Apple peels or apple skin contain a high number of antioxidants, especially Vitamin C. Approximately one serving of an apple is equal to 1500 mg of vitamin C. Vitamin C plays a role in preserving and maintaining a healthy immune system. Due to the presence of antioxidants, apples have been associated with healthy respiratory function and inhibition of asthma and chronic obstructive pulmonary disease.

Alzheimer’s, weight loss and bone health

How healthy are apples? Specifically, how healthy is apple juice? Apple juice may preserve acetylcholine, a chemical involved in memory and cognitive functioning. It also could prevent gene expression of the protein—amyloid β peptide. Alzheimer’s disease includes both a decline of acetylcholine and the production of amyloid β peptide. Although there is a long way to go, there is potential to investigate the effects of apple juice on Alzheimer’s disease.

Healthy weight loss management depends on a variety of different factors, but dietary fiber could help with reaching that weight goal. Apples have high amounts of fiber and low-energy density. Apples alone do not contribute to overall weight loss but their high fiber content may contribute to weight management.

Flavonoids, such as phloridzin found in apples, can contribute to overall bone health. In one lab study researchers gave phloridzin to rats over an 80-day period. After this period, the rats had a significant increase in bone mineral density. It was further discovered that the consumption of apple products decreases overall calcium loss.

How healthy are apples? —Whether you like apple slices, apple juice or the whole apple, it is safe to assume that apples are very nutritious and are a great choice of fruit to add to a healthy diet. Apples alone do not account for the prevention of disease, but the regular intake of various fruits and vegetables can maintain your overall health.

Follow your physician’s medical advice about which diet is best for you; consult your doctor if you have any medical concerns.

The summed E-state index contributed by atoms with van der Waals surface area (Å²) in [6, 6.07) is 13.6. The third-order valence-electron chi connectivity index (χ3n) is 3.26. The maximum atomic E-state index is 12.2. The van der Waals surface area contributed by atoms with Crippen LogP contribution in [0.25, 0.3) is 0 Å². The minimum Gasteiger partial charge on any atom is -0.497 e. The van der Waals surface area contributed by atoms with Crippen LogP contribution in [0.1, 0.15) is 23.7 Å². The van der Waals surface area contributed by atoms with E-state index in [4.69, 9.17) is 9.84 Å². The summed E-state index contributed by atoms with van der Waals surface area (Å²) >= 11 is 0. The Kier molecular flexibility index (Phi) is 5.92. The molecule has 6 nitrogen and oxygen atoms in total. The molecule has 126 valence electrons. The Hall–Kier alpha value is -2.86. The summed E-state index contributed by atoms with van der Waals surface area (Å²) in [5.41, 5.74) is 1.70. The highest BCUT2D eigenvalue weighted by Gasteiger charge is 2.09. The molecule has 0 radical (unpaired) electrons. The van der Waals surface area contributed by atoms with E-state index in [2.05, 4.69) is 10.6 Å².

References

Berner Andrée Sandoval-Ramírez, Úrsula Catalán, Lorena Calderón-Pérez, Judit Companys, Laura Pla-Pagà, Iziar A. Ludwig, Ma Paz Romero & Rosa Solà (2020) The effects and associations of whole-apple intake on diverse cardiovascular risk factors. A narrative review, Critical Reviews in Food Science and Nutrition, 60:22, 38623875, DOI: 10.1080/10408398.2019.1709801 

Boyer J, Liu RH. Apple phytochemicals and their health benefits. Nutr J. 2004 May 12;3:5. doi: 10.1186/1475-2891-3-5. PMID: 15140261; PMCID: PMC442131.

Heinecke J. W. (2006). Lipoprotein oxidation in cardiovascular disease: chief culprit or innocent bystander?. The Journal of experimental medicine203(4), 813–816. https://doi.org/10.1084/jem.20060218

Hyson D. A. (2011). A comprehensive review of apples and apple components and their relationship to human health. Advances in nutrition (Bethesda, Md.)2(5), 408–420. https://doi.org/10.3945/an.111.000513

Koutsos, A., Tuohy, K. M., & Lovegrove, J. A. (2015). Apples and cardiovascular health–is the gut microbiota a core consideration?. Nutrients7(6), 3959–3998. https://doi.org/10.3390/nu7063959

Le Marchand L, Murphy S, Hankin J, Wilkens L, Kolonel L. Intake of flavonoids and lung cancer. J Natl Canc Inst. 2000;92:154–160. doi: 10.1093/jnci/92.2.154.

Liu RH, Eberhardt M, Lee C. Antioxidant and antiproliferative activities of selected New York apple cultivars. New York Fruit Quarterly. 2001;9:15–17.

Pearson D, Tan C, German B, Davis P, Gershwin M. Apple juice inhibits low density lipoprotein oxidation. Life Sci. 1999;64:1919–1920. doi: 10.1016/S0024-3205(99)00137-X.

Puel C, Quintin A, Mathey J, Obled C, Davicco MJ, Lebecque P, Kati-Coulibaly S, Horcajada MN, Coxam V Calcif Tissue Int. 2005 Nov; 77(5):311-8.

Carmona R. Bone health and osteoporosis: a report of the surgeon general. October 14, 2004.[cited November 2010]. Available from: http://www.surgeongeneral.gov/library/bonehealth/

Image by S. Hermann & F. Richter from Pixabay